After years of infertility, Erin Andrews recalls moment in the delivery room when her son was born

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After a nine-year struggle with infertility, Erin Andrews was more than ready to meet her baby boy. But she wasn't sure she should be in the delivery room when her surrogate gave birth.

“I’m not going to lie, I get really queasy, and I’ve been known to pass out,” Andrews, 45, tells TODAY.com in an interview before her TODAY Show appearance on July 14.

But on June 28, the NFL sideline reporter found herself sprinting through hospital corridors to witness the birth of her first child.

After years of waiting and hoping, Andrews and her husband, retired NHL player Jarret Stoll, were minutes away from becoming parents.

“She dilated really, really fast. And it was like, this is actually happening,” Andrews says. The sportscaster, who was still nervous about fainting and "causing a commotion," says she decided to stand off to the side with Stoll. But the surrogate had other ideas.

"The nurse said, ‘She wants to hold your hand,’” Andrews recalls. "So I went and I grabbed her hand — and she had this tear coming out of her eye.”

Stoll, 41, joined his wife of six years at the surrogate’s bedside.

“We’re so into sports in our family and we were cheering for her like she was our quarterback,” Andrews says. They weren't cheering for long.

“She pushed once and he came out!" Andrews says.

Andrews can’t stop looking at a photo that was taken moments after her son Mack was born.

“I’m kissing (the surrogate’s) head, and Jarret is looking like he just won the Stanley Cup again,” she says. “It’s the perfect picture of surrogacy.”

Erin Andrews (Courtesy Erin Andrews)
Erin Andrews (Courtesy Erin Andrews)

Erin Andrews' road to parenthood

Years ago, after several rounds of failed IVF, Andrews says she developed a routine. Instead of telling Stoll that they weren't pregnant, she'd just tell him where she was and what she was eating.

“I’d call him and be like, ‘I’m in the drive-thru of McDonald’s again, having a sausage biscuit breakfast sandwich because we just got bad news,” she says.

"It was 10 years of hell," she adds.

After Andrews was diagnosed with cervical cancer in 2016, her oncologist recommended that she and Stoll freeze embryos. Andrews underwent two surgeries and was declared cancer-free, but she and Stoll decided to move ahead with IVF in the event that the cancer returned.

In 2021, as Andrews was about to undergo her seventh round of IVF, she opened up about the physical and emotional toll of infertility treatments.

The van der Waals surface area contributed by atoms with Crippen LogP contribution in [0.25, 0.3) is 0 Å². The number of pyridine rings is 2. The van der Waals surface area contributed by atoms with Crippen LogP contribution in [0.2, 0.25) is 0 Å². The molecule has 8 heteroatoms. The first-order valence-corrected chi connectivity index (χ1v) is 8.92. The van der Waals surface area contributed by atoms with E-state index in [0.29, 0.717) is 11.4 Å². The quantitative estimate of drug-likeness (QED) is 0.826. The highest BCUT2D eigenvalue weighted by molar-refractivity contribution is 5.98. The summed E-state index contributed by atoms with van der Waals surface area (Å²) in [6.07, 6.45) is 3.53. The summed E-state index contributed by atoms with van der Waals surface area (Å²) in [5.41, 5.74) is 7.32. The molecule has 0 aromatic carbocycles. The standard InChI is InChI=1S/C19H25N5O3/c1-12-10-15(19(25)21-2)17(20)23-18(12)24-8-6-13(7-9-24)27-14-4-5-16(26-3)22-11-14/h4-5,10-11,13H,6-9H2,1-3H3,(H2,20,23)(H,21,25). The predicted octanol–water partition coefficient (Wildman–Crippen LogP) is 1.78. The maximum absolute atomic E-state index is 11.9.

“You feel like s---. You feel bloated and hormonal for a week and a half. You could go through this whole experience and get absolutely nothing out of it — that’s the crazy part,” she wrote in an essay for Facebook. “It’s a ton of money, it’s a ton of time, it’s a ton of mental and physical anguish. And more times than not, they’re unsuccessful.”

Andrews and Stoll would later experience a devastating pregnancy loss.

“We lost twins via surrogacy and that was really hard,” she says. “I really struggled mentally. I didn’t handle it very well ... I kind of tried to push it aside and act like everything was OK."

Everything wasn’t OK. Andrews remembers breaking down on an airplane tarmac shortly after her final IVF transfer.

“I just could not stop crying,” she says. “(Mack) was our golden embryo. He was our last hope.”

Erin Andrews (Courtesy Erin Andrews)
Erin Andrews (Courtesy Erin Andrews)

First weeks of motherhood with baby Mack

When asked about her first two weeks of motherhood, Andrews says that she's still finding her footing.

“I want the connection with him. I can’t wait for the chemistry. You know, I’m so far from being maternal in my life because I’m on a football field and I’m working with men,” she explains.

“I keep staring at him. I want to study everything about him,” she says. “I want to make up for lost time.”

Erin Andrews (Courtesy Erin Andrews)
Erin Andrews (Courtesy Erin Andrews)

Andrews says she is grateful for women, including NBC’s Kristen Welker, who have spoken out about infertility and their own path to surrogacy. Welker and her husband, John Hughes, welcomed daughter Margot with the help of a surrogate in 2021.

“There are so many things about Kristen’s story that really resonated with me. Her always having to be 'on,' and meanwhile, she’s getting bad news about another unsuccessful try,” Andrews says, recalling times she'd have to put on a brave face for television while breaking down inside. “I’ve had that multiple times.”

Andrews says she is “paying it forward” by sharing her story about her own struggles. Talking to others who had been through infertility, IVF and surrogacy, she says, really helped her and Stoll in their darkest moments.

“Going through this whole journey, you think you’re alone,” she says. "You're not alone."

This article was originally published on TODAY.com